a review by Nalini Haynes
Coraline has been re-released in a tenth anniversary edition. Although written by Neil Gaiman, this is a word novel (if that’s a thing) as opposed to a graphic novel, although Coraline is available in graphic novel format.
I originally read this novel maybe six or eight years ago, having borrowed it from a library. It had a murky brown cover that was definitely not appealing; the new book design is far more attractive. This 10th anniversary edition has a new introduction by Neil Gaiman, describing the process of writing this novel for his daughters, talking about the movie and the new illustrations in this new edition. If you have an original edition, I’d recommend purchasing this edition to include in your collection just for the introduction and the new illustrations, not to mention the cover.
Chris Riddell has beautifully interpreted Neil’s story with pen and ink drawings predominantly using lines, only occasionally using blocks of black. These drawings may appear simple and yet, on closer examination, they are quite complex and detailed. The use of flowing lines to emphasise the tendrilled threat of the ‘other mother’ is appropriately menacing and yet appealing visually.
The story of Coraline is already a classic. Coraline is a girl, probably in primary school, definitely small for her age and somewhat precocious. Feeling ignored by her parents and bored, Coraline explores the house and grounds before opening a door into a parallel world where she meets alternate versions of her parents and the other residents of their shared building. After her initial temptation to abandon the real world in favour of an alternate reality where Coraline would – allegedly – be the centre of attention with everything she could want, Coraline is both attracted to and repulsed by these alternate versions of the adults in her world. Coraline learns the meaning of bravery as she resists temptation, looking for her real parents.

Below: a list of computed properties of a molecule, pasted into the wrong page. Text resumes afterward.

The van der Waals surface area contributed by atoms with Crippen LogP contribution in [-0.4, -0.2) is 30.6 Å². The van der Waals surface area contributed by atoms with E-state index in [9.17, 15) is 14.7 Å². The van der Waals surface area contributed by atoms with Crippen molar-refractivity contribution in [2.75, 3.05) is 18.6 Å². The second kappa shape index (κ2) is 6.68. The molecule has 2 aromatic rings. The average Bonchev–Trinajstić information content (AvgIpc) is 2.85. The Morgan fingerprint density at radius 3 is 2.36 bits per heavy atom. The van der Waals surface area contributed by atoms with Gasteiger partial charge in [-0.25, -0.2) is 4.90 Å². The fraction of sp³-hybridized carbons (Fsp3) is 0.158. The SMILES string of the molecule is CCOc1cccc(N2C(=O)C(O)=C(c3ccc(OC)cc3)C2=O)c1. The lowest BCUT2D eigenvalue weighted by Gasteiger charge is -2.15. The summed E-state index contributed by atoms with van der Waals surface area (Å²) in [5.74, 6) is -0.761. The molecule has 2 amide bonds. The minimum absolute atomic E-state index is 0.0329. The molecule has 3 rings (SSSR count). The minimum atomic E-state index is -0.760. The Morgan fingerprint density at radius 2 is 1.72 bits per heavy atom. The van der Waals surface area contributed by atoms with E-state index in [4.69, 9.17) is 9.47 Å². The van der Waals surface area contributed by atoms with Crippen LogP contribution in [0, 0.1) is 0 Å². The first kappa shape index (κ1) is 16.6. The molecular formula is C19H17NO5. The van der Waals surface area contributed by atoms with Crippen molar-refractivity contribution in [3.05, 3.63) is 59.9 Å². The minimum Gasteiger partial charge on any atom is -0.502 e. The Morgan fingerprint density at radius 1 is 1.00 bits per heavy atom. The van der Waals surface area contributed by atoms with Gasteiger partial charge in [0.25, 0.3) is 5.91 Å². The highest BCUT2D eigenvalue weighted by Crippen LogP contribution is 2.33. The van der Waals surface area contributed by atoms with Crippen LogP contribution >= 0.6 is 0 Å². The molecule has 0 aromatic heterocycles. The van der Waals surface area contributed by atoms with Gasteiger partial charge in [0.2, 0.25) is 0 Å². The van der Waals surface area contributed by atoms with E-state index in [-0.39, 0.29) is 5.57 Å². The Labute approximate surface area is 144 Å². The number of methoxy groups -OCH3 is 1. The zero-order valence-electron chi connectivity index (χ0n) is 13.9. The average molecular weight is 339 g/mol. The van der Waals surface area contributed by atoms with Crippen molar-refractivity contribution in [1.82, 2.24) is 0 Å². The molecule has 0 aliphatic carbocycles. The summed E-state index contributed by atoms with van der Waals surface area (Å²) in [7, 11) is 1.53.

This story is told in simple verbal brush strokes with descriptions added sparingly. We learn more about Coraline’s parents from the comparative description of the ‘other parents’ than from our initial introduction to her real parents. Gaiman’s quirkiness is evident in lines such as ‘… a rock that looked just like a frog, and a toad that looked just like a rock.’ The use of language is elegantly simple although it may stretch some younger readers occasionally.
While Coraline is a horror story, it is a gentle story for children who like scary stories but need a sense of safety, building a world-view where the world has dangers that can be overcome. Like the quote Gaiman uses to open the story, ‘Fairy tales are more than true: not because they tell us that dragons exist, but because they tell us that dragons can be beaten,’ by G.K. Chesterton. May there be many more fairy tales like this one.
Highly recommended for readers of all ages.